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House Around a Tree: A House amid Fresh Air of Pak Chong

House Around a Tree: A House amid Fresh Air of Pak Chong

/ Nakhon Ratchasima, Thailand /

/ Story: Wutthikon Sutthiapha / English version: Bob Pitakwong /

/ Photographs: Soopakorn Srisakul /

Not many places make us feel comfortable every time we visit. It’s wonderful when a person’s own home is like this “House around a tree” at Baan Rai Thaw Si in the fresh mountain air of Pak Chong, Nakhon Ratchasima.

An airy, open view from outside. Glass exterior and angled second floor make the house appear lighter.

Pui, the owner, became attached to Baan Rai Thaw Si when her mother used to come for meditation at nearby Baan Boon with the monk Shaun Jayasaro.

“She brought me here and I liked it,” said the owner.

“She wanted a country house, so here we are!”

The large tree stands in the center, a natural connection for people going from one part of the house to another.


Pui’s mother adds, “We built here for a lot of reasons. As Bangkok people, we feel safe living in a project, where neighbors watch out for each other, and this is a peaceful, comfortable atmosphere.”

This was certainly clear to our team. Most households are also involved with meditation, adding to the pleasant ambience.

Nature and house are imaginatively connected with the tree in the center, walkways inside and outside woven into a single path as in a classic Japanese style.
Multifunction walkway connecting the generations — Pui’s mother does walking meditation, but at other times grandkids run and play all around it

“We wanted a house where we could retire when we got old,” continued Pui.

“And Mother is making plans now. Rutjanamphon Ketkasemsuk – also known as Tang – is a university designer and architect whose designs we liked, and he created this open, airy house.”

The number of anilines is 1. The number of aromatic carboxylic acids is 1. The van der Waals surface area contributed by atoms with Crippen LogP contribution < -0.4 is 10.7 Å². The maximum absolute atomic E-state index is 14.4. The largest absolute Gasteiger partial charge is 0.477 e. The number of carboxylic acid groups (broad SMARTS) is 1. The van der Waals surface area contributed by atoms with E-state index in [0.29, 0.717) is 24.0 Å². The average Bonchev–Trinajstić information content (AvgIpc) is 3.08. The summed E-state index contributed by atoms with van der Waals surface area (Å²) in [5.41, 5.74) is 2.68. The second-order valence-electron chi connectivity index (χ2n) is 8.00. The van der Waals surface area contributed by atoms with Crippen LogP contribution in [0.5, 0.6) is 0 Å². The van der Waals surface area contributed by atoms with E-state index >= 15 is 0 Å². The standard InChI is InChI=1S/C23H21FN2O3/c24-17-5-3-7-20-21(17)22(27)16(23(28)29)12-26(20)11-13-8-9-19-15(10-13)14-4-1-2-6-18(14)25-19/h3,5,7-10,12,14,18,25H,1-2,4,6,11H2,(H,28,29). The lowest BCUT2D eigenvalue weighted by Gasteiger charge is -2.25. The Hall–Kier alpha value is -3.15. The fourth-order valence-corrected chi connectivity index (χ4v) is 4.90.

The tree in the center leads into the reception parlor and gives the house a feeling of natural warmth.
The kitchen connects the dining area with the guest rooms, illustrating an “open plan” that facilitates family and group activities.

Tang’s design includes rooms for overnight guests, access to natural surroundings, and easy maintenance.

From the front, we get a wide view of the house, which blends right in with the natural environment. The first floor has floor-to-ceiling glass doors and windows, and a walkway surrounds it and also serves as a porch.

The second-storey angled roof panels make the house look lighter, and the color combination of white and gray adds to a proper, orderly look, making the tall tree in the center stand out, echoing the beautiful natural surroundings.

Young Poon and Pan’s bedroom, bright furniture colors against simple white walls and gray drapes. The bed has drawers for storing toys.

Interior décor is simple, partly because this is a vacation home, but also because the owners prefer it that way.

Furniture is movable, though there’s a built-in kitchen.

Floor and ceiling are dark-colored artificial wood, creating dimensional contrast with the glass frames, reflecting the natural world outside and creating a warm indoor atmosphere, especially in the evening when sun shining in through the trees creates breezy patterns on the white inside walls.

Easygoing décor in Pui and Nu’s room: white, with an angled ceiling slanting down to Pui’s pleasure-reading armchair.

The two wings of the house stand separated by a tall tree in the center.

One wing is like a small hostel, with eight guest beds; the other is the family wing, with Pui’s mother downstairs and bedrooms for Pui and her husband, with their kids on the second storey.

This “house around a tree” reflects the living arrangement and the comfort and happiness of living close to nature while coming together as a family.

Children behind the house, where sunflowers, okra, and other plants grow – beginnings of a kitchen vegetable garden where a greenhouse may someday be built.

Architect: Sook Architects

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